Maslow's theory suggests that human beings have a hierarchy of needs. That is, that all humans act in a way which will address basic needs, before moving on to satisfy other, so-called higher level needs. The hierarchy is structured with five different needs: physiological needs, safety needs, social needs, esteem needs and self-actualization. The physiological needs, being the initial needs having to be met in order to be satisfied and self-actualization the last. The first level includes the need for water, food and sleep. Maslow suggests that these are the most basic and instinctive needs in the hierarchy, thus all other needs become secondary before these are met. From a manager's perspective, it is very important that employees reach the last level of the hierarchy - self-actualization, which is when the workers are self-aware, concerned with personal growth and seek to maximize their personal potential, which ultimately will be reflected in the organization's performance. As all organizations' health and successfulness is determined by the workers performance to an extent, their needs become the organizations' needs as well 'the management of organizations can often be improved through systematic attention to the "needs" that must be satisfied if the organization is to survive' (Morgan, 1997: p 65).
The 'Hawthorne Effect' is the term used to describe Elton Mayo's series of experiments at the Hawthorne factory of the western electric company in Chicago. Unlike Taylor's theory, Elton Mayo believed that workers are not just motivated by money, but can also be motivated by having their social needs met. His experiment was based on two groups of workers, where each group worked within different lighting conditions. He expected work productivity to decline with dimmer lighting conditions, but however, productivity levels remained the same or improved. From this Mayo concluded that employees are best motivated by having better communication between the managers. During the experiment the workers were constantly consulted and had opportunity to give feedback. From these theories we must acknowledge that just like biological organisms, people operate more effectively when their needs are satisfied. Moreover, contradicting the mechanic metaphor, which focused primarily on organizational structures, goals and efficiency, the organism perspective of organizations conveys a much more democratic type of management, where workers needs are taken into account and where the changing environment is also acknowledged.
'Given the demanding nature of organizing and managing people, it is not surprising that organizational behaviour is widely regarded as the foundation of management studies' (Willmott, 2012). Clearly there are various different ways of observing organizations. The study of OB is essential to any manager's knowledge, as this topic provides numerous perspectives of organizations in different scenarios, portraying how organizations work best under different circumstances.
Via the mechanic metaphor, Morgan highlights how this condenses a bureaucratic approach towards management. This method has proved to be very effective with stable, non-changing environmental organizations such as McDonald's or the Hilton hotels for instance. Global standards and procedures are set out to all their franchises around the world in order for managers to run them effectively. The manner in which staff is recruited and trained is determined by these procedures. Furthermore, the set of rules and regulations which might include the way in which they have to treat their customers or how to organize the hierarchical structure have to be strictly followed. Both these organizations are ran like machines 'organization theory was locked into a form of engineering preoccupied with relations between goals, structures, and efficiency' (Morgan, 1997). This type of management focuses on input and output only and thus, being more internally focused, ignoring to an extent the exterior environment. Morgan states that this one of the basic problems of modern management as 'the mechanical way of thinking is so ingrained in our everyday conception of organizations that it is often difficult to organize in any other way' (Morgan, 1997).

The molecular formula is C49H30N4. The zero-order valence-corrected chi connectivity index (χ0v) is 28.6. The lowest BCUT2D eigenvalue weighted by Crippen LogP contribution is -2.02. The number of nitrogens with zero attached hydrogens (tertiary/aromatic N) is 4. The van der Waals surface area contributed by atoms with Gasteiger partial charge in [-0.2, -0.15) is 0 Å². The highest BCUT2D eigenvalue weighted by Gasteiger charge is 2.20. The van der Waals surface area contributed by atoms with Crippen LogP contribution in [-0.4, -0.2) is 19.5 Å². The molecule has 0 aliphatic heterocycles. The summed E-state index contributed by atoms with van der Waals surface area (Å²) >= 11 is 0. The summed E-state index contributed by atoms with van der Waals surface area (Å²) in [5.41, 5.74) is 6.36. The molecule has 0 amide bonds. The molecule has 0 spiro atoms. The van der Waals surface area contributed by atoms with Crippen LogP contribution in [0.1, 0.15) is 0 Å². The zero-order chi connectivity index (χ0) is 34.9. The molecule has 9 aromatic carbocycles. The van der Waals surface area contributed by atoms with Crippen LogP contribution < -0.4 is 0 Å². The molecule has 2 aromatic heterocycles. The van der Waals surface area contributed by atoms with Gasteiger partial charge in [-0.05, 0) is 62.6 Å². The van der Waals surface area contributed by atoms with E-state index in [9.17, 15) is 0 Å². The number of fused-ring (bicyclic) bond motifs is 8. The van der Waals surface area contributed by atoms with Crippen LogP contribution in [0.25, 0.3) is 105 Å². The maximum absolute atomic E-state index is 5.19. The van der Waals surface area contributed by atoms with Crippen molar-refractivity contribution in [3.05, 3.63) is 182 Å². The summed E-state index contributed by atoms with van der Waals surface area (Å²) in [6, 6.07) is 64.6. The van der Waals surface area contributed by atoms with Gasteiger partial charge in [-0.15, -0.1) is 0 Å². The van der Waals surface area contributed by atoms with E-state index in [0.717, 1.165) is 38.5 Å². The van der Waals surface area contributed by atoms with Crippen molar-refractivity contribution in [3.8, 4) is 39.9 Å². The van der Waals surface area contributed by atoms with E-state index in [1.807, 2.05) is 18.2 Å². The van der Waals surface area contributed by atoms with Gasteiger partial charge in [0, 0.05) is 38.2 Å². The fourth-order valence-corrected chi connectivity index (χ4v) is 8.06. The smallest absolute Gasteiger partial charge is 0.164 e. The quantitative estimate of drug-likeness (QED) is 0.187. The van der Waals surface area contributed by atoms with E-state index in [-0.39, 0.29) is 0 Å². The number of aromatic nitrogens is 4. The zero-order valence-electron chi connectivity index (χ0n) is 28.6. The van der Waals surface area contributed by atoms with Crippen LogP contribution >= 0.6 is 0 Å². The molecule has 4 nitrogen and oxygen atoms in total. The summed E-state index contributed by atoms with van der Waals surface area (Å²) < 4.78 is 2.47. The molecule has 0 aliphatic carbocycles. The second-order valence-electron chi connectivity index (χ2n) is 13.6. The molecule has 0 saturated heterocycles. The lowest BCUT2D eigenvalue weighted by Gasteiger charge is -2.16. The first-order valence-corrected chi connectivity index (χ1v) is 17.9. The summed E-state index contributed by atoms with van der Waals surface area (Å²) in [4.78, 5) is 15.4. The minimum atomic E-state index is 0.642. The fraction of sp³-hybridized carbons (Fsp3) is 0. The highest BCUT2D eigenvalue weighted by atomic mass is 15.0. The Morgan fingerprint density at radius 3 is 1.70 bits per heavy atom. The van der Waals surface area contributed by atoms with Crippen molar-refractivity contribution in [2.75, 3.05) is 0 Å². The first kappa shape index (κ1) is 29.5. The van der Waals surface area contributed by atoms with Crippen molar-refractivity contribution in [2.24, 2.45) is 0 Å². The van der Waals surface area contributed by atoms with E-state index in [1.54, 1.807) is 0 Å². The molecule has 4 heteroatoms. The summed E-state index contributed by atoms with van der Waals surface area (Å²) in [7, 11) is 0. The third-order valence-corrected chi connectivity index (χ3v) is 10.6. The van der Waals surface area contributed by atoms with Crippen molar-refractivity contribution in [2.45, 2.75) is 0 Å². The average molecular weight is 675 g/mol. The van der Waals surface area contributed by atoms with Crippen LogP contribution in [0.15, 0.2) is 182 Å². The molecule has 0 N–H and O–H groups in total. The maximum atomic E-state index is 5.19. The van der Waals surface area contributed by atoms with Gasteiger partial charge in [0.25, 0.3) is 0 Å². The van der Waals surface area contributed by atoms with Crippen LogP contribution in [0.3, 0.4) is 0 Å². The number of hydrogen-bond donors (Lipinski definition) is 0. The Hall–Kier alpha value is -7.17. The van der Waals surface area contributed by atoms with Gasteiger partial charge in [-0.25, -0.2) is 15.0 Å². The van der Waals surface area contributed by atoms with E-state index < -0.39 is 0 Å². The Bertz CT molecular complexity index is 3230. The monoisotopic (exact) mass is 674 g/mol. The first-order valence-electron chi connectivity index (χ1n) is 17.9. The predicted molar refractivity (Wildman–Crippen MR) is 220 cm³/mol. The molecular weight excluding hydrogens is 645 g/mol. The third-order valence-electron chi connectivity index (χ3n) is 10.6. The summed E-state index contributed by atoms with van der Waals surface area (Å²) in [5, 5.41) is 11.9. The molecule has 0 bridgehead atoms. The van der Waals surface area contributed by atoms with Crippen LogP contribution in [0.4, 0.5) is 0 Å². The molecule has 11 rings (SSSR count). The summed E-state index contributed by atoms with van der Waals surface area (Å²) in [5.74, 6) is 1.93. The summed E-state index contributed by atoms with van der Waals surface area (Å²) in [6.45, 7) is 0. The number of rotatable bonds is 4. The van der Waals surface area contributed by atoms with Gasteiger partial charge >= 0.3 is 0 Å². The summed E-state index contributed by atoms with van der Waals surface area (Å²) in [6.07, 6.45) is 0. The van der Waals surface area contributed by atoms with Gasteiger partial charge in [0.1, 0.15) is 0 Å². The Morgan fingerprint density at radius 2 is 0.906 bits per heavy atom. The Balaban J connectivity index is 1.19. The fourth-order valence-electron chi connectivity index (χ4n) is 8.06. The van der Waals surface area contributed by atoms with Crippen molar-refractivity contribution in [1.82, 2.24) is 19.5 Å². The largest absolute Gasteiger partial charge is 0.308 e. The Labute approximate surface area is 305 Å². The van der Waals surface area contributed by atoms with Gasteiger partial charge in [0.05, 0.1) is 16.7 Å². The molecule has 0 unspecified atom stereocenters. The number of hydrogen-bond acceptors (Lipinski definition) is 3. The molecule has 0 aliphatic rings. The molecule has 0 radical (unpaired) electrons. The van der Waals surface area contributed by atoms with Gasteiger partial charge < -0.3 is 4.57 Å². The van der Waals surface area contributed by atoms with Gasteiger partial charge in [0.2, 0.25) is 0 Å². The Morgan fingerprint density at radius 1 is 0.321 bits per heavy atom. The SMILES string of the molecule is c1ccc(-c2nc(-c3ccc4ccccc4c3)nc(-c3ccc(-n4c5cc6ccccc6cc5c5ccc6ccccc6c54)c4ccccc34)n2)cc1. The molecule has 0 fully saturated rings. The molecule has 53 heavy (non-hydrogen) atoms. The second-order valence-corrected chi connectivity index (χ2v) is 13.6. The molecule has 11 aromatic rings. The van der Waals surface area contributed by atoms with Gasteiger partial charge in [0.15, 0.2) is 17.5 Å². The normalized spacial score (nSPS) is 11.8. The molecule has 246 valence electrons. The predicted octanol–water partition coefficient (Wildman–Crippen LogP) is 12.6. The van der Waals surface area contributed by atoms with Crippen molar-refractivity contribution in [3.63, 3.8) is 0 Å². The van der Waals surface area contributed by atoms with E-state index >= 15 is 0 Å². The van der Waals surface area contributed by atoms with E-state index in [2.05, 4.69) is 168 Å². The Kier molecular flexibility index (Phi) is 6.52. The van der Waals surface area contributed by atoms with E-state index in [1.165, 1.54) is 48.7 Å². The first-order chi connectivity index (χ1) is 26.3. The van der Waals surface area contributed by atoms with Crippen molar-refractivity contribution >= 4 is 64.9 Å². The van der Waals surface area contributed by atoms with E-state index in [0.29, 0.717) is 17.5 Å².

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Contrasting this, the organismic metaphor centers more on the idea of adaption to its surrounding environment. It represents the organization as an open system. This way of seeing emphasizes the need to maximize individual and organizational needs. It suggests that if a manager learns his workers' different personalities and encourages psychological support by motivating them will always increase the organization's overall performance. Unlike the mechanic metaphor, this was of seeing is well adapted with a less structured organization, prone to have a changing environment.
To conclude, studying organizational behaviour will reinforce and allow an individual to look at organizations with an open mind and from various different perspectives, aiding one to have a better understanding of workers' behaviour effects on an organization. Understanding what effects and how these conclusively affect an organization is the key to success. Given the increasingly competitive environment in which we now live, this knowledge will help any manager to maintain and increase organizational performance by knowing how to cope within different stages of the organization.
Within this essay I analysed some of the ways of seeing organizations via metaphors. It can be said that metaphors are used to understand complex concepts in significant ways. However, metaphors are inherently paradoxical, as despite giving insight to a way of seeing they also distort 'in creating ways of seeing, they create ways of not seeing. Hence there can be no single theory or metaphor that gives an all-purpose point of view. There can be no 'correct theory' for structuring everything we do' (Morgan, 1997).
For this reason the study of OB is crucial for my future as a possible manager, as the acknowledgement of different organizational theories will play an important role in the determination of future management decision making. Furthermore, OB will aid me to predict human behaviour, and hence help me avoid bad decision making. This study conducts a series of discipline principles, which as a manager will assist me to define and apply appropriate strategies adequately. 'Effective managers and professionals in all walks of life have to become skilled in the art of "reading" the situations they are attempting to organize or manage' (Morgan, 1997).